Sacristy crucifix, Torreblanca

In the sermon titled “Intercession,” St. John Henry Newman reminds  Christians of their privilege and duty to intercede before God on behalf of others.

Yet he points out that … “(…)our first prayers ever must be for ourselves. Our own salvation is our personal concern; till we labour to secure it, till we try to live religiously, and pray to be enabled to do so, nay, and have made progress, it is but hypocrisy, or at best it is overbold, to busy ourselves with others.” Newman explains that this does not mean that prayer for others must always come after praying for oneself; on the contrary. He explains that in order to pray for others more effectively, we, who may be in an habitual and deliberate state of sin, must pray for ourselves in order to pray for others. It would be incongruous and unlikely to pray well otherwise. 

This is corroborated by scripture: St. James says, “The effectual fervent prayer of a righteous man availeth much.” Likewise, St. John says, “Whatsoever we ask, we receive of Him, because we keep His commandments, and do those things that are pleasing in His sight.” [James v. 16. 1 John iii. 22.]

This is the teaching of Our Lord. Jesus promises us that if we abide in Him, what we ask of the Father will be done for us — the condition for this being our “obedience, mature, habitual, lifelong holiness.” Through our friendship with Christ we have, so to speak, “power” over Him. Newman reminds us of examples of intercessory prayer in the lives of Elijah and Moses, and refers to the mediatorial prayer of Jeremiah, Moses and Samuel.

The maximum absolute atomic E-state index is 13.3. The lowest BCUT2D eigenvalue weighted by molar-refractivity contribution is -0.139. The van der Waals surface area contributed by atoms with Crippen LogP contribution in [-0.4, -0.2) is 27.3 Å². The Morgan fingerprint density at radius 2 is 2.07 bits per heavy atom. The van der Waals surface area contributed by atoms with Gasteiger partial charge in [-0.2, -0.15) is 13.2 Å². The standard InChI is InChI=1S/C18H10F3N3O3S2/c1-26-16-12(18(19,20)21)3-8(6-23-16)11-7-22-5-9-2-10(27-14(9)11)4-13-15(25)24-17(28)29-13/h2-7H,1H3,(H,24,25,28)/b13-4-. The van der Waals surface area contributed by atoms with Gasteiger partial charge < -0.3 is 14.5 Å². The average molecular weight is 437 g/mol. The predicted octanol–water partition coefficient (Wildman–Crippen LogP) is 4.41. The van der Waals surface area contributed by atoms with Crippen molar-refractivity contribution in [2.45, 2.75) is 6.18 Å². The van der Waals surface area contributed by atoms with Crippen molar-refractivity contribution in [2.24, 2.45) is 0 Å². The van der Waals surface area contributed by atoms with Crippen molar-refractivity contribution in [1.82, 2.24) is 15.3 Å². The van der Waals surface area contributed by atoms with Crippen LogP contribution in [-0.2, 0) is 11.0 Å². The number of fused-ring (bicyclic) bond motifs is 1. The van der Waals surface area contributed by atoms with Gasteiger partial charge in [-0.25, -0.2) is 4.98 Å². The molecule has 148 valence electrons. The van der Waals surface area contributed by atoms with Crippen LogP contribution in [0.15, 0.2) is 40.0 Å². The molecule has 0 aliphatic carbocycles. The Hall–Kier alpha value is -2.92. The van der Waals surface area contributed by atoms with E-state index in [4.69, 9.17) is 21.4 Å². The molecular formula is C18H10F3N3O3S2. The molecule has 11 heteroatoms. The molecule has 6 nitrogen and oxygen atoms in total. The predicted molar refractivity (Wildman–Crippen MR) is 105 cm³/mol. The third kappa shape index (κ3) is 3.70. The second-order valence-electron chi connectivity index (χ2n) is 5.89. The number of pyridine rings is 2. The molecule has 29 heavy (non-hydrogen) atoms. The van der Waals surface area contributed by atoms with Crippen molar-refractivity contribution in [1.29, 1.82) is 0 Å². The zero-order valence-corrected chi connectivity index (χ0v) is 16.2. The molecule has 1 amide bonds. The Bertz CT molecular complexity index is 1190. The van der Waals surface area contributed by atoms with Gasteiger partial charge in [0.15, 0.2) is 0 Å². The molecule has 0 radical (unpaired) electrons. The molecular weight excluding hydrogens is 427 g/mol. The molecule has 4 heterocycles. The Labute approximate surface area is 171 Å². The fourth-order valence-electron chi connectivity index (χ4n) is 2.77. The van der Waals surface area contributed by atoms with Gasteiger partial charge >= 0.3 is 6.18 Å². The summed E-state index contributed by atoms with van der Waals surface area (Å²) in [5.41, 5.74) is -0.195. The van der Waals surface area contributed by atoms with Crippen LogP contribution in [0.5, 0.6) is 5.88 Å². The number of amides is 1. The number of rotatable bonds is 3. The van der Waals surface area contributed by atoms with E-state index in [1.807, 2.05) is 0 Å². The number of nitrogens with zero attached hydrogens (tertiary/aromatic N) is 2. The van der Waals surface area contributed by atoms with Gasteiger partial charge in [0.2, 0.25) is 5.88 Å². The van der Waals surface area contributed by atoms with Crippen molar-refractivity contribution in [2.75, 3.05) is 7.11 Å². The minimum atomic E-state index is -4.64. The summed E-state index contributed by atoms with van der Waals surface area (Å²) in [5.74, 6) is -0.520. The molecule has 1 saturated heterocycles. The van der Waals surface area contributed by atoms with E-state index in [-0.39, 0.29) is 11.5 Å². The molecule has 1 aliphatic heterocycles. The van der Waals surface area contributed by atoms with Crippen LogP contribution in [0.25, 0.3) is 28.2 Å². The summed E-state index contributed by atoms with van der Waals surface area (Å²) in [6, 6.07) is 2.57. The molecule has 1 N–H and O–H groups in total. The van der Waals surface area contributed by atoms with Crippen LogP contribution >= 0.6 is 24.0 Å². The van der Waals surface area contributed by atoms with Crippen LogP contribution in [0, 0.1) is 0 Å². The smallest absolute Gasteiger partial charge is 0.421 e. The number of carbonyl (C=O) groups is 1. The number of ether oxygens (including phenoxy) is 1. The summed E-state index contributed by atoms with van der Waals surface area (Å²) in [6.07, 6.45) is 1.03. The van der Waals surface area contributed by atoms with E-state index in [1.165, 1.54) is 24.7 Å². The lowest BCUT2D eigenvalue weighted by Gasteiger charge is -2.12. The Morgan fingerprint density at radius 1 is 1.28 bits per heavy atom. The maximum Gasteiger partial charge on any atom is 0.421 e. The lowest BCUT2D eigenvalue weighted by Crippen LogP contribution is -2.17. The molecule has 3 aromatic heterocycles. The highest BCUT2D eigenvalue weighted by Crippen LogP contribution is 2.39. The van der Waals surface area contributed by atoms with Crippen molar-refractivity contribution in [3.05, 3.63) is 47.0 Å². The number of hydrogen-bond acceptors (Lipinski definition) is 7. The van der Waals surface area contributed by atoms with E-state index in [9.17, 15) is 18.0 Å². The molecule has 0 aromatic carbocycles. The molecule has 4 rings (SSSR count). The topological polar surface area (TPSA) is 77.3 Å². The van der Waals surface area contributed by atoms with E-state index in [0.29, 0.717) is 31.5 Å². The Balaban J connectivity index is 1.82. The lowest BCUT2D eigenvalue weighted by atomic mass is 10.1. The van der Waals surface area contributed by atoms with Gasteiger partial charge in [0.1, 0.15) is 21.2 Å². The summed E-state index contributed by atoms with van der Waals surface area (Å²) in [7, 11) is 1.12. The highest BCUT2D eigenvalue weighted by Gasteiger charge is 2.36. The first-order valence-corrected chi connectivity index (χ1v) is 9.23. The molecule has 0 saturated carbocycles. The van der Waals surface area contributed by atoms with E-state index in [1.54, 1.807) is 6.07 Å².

In particular, Newman writes of Abraham’s faith as a condition for an answer to his prayers. He wishes to set before us that faith is the foundation for a person to practice intercession for others:

“Abraham is our spiritual father; and as he is, so are his children. In us, as in him, faith must be the foundation of all that is acceptable with God. ‘”By faith we stand,”’ by faith we are justified, by faith we obey, by faith our works are sanctified. Faith applies to us again and again the grace of our Baptism; faith opens upon us the virtue of all other ordinances of the Gospel—of the Holy Communion, which is the highest. By faith we prevail ‘”in the hour of death and in the day of judgment.’”

 Above and beyond Abraham and the patriarchs, our model for intercession is Christ Himself. Newman explains: “Christ died to give us a share in his divine life: ‘“He died to renew him after His own image, to make him a being He might delight and rejoice in,’ to make him ‘”partaker of the divine nature,’” to fill him within and without with a flood of grace and glory.’” And He bestows on us the privilege of intercession which makes us resemble Him. A century later, in this same line, St. Josemaría Escrivá would say that the Christian is called to be another Christ, Christ Himself.

 Regenerated by Baptism and receiving grace through the sacraments we grow in the likeness of Christ. “[The Christian] is made after the pattern and in the fulness of Christ—he is what Christ is. Christ intercedes above, and he intercedes below.” Rather than ask ourselves if we are holy enough to intercede for others we should concern ourselves with exercising the gift of intercession and becoming worthy of this gift. 

Newman argues that much depends on our generosity to pray for others, the results of which we shall not know in this life. We cannot complain of national or personal difficulties if we have not done our part in prayer. In Romans chapter 12, we are encouraged to love one another with brotherly affection, and this includes prayer. Prayer needs not a special building or a certain time, but can be done throughout each day, even from a sickbed or a crowded grocery store aisle.

 As so many individuals and families face the suffering and death of loved ones, our faith in God’s power and attention to our prayers can be tested.